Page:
Fighting wildfires in California has become a regional effort in the western United States.
As wildfires tear through both Northern and Southern California, Idaho firefighters are sending aid.
As of Wednesday afternoon, 48 people died in a wildfire in the Northern California town of Paradise, making it the deadliest fire in state history, according to the Associated Press. And three people died in a Southern California fire that scorched Malibu and other towns north of Los Angeles. More than 100 people are missing.
Currently, 34 Idaho firefighters are in California battling the deadly blazes in various parts of the state, the Idaho Press reported. Bureau of Land Management spokeswoman Sheri Ascherfeld told the Idaho Press that there are 5,190 firefighters from 23 states assisting in the effort.
The Madison Fire Department in Rexburg responded to a California Forest Service request for two fire engines.
On Nov. 9, six firefighters from Madison County drove two trucks to the California border, where they were assigned to assist a station in Southern California.
“They are located at the Palomar District Headquarters, Cleveland National Forest in the San Diego area,” said Madison County fire chief Corey Child. “We backfilled their station for them to receive local calls.”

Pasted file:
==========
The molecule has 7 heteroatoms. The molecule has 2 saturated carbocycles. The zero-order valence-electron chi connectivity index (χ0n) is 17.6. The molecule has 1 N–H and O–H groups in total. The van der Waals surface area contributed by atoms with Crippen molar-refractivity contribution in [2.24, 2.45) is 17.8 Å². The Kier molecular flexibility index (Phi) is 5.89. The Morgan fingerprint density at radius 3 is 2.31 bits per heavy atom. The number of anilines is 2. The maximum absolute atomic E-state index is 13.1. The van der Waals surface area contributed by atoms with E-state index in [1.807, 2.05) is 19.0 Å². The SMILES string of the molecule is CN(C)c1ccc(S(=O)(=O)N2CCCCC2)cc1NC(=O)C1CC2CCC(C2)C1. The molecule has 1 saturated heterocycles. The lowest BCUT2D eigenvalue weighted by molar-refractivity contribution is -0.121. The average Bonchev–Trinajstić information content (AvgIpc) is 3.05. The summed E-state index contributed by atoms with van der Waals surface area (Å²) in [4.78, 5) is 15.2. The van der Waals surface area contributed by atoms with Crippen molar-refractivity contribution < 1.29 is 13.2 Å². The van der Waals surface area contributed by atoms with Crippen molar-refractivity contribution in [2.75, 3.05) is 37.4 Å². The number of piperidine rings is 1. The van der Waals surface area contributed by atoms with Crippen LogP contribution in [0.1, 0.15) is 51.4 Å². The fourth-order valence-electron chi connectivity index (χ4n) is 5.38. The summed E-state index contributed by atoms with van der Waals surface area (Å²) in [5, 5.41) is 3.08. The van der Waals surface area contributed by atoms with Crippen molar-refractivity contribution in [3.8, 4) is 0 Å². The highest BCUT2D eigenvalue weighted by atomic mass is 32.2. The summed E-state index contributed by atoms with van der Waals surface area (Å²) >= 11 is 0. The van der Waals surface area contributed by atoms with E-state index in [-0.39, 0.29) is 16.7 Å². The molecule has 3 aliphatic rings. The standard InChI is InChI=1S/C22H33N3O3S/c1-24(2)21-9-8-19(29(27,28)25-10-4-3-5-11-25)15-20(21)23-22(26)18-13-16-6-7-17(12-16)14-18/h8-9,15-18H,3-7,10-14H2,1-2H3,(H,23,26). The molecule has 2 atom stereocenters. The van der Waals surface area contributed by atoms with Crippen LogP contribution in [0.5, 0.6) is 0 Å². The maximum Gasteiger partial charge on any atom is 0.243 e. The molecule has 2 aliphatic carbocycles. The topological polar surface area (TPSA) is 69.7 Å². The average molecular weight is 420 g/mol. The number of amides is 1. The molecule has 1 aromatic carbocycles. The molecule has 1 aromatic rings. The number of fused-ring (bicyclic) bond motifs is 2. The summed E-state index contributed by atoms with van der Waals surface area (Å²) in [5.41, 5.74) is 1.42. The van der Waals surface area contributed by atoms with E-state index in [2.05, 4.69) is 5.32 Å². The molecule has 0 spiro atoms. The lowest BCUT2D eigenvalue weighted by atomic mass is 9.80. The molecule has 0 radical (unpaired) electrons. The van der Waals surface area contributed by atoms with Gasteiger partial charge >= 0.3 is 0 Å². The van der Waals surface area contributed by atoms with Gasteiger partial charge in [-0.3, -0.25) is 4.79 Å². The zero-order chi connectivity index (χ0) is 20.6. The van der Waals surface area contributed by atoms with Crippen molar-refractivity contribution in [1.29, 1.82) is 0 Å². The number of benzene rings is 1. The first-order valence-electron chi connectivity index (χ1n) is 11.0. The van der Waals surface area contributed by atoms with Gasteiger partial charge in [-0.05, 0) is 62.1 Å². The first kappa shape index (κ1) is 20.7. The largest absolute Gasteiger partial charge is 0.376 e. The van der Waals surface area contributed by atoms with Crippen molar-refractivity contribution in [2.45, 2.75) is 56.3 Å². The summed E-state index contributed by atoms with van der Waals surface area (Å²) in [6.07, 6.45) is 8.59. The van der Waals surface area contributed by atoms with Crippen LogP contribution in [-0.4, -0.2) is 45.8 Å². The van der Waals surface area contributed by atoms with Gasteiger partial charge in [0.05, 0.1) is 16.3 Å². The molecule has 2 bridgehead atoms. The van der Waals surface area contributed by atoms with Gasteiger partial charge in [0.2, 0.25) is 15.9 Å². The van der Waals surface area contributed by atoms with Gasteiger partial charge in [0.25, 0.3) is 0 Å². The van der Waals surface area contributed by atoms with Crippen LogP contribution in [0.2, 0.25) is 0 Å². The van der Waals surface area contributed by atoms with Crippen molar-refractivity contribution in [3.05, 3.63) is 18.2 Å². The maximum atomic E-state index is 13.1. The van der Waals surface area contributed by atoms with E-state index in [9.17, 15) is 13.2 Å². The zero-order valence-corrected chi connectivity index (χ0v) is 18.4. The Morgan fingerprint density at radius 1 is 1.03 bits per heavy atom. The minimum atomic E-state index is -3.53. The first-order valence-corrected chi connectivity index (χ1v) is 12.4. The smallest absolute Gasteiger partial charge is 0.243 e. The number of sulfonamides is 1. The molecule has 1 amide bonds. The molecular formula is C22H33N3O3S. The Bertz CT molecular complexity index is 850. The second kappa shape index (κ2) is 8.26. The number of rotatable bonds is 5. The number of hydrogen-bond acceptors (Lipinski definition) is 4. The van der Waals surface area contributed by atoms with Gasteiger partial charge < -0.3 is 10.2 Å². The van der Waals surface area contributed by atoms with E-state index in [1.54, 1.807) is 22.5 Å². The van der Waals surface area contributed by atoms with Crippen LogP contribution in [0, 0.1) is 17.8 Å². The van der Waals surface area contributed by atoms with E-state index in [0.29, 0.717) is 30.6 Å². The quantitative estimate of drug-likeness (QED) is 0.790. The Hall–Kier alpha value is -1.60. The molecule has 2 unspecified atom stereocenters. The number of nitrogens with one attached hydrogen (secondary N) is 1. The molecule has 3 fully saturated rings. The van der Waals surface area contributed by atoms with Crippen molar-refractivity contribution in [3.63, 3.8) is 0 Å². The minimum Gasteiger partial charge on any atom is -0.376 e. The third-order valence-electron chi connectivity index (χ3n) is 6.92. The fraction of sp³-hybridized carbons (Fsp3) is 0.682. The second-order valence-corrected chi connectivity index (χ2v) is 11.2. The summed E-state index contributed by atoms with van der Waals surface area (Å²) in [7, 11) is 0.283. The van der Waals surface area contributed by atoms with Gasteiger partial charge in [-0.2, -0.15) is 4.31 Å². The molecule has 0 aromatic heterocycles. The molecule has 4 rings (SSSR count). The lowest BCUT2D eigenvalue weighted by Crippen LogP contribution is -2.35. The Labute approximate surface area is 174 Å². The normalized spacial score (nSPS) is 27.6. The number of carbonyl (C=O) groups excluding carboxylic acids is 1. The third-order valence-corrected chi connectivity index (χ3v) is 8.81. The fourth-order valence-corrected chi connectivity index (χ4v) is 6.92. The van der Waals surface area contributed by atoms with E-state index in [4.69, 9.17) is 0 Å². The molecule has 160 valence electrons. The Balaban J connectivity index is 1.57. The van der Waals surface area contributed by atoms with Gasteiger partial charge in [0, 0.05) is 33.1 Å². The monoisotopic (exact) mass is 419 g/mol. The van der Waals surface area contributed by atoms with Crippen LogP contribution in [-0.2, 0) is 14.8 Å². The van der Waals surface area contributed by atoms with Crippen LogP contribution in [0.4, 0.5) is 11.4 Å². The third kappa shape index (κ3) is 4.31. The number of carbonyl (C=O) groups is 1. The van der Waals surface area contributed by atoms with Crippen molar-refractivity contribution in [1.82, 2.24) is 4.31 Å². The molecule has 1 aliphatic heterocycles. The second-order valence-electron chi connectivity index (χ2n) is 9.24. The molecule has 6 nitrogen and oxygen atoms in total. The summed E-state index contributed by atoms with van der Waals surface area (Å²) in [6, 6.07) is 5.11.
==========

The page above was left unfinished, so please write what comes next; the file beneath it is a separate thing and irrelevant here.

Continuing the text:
Kevin Davis, Logan Ellis, Byron Wilkins, Ellis Johnston, Trent Munns and Korth Peterson are the Madison firefighters in California.
“They’re expected to be there for 14 days (including two travel days),” Child said. “All the fire departments from other states are just happy to help in any way they can.”
The Madison County firefighters in California won’t be home in time for Thanksgiving. It’s the second year in a row that Madison County firefighters will miss Thanksgiving with their families while helping fight California fires, Child said.
Firefighters from the Idaho Falls Fire Department responded to a request for help from California during a wildfire this summer. Idaho Falls will not send any firefighters to California at this time.
Idaho Falls Fire Chief Dave Hanneman spent six years working in Southern California for the Chula Vista Fire Department near San Diego and he knows well what it’s like to fight California wildfires.
Hanneman said the dry climate and wind in Southern California makes the area prone to fast-moving and difficult to extinguish fires.
“One of the things that happens in California is they have year-round fires,” he said. “In the Southern California area they get Santa Ana winds. They come in off the coast, warm up and head back out. For the most part, it’s always hot and always windy. It’s much more difficult to fight fire there.”
Homes built close to forests in Northern California increase property damage risk, Hanneman said. He said his uncle, who lived in Shasta, Calif., recently lost his home in a wildfire.
Hanneman said the main difference between fighting fires in Idaho and California is the dry and hot climate. Idaho gets some relief from fire danger when it cools down in the fall and stays cool for a longer period in the spring.
And the wind always makes things worse.
“For firefighters it’s very difficult to put out wind-driven fires because they’re moving so fast,” Hanneman said.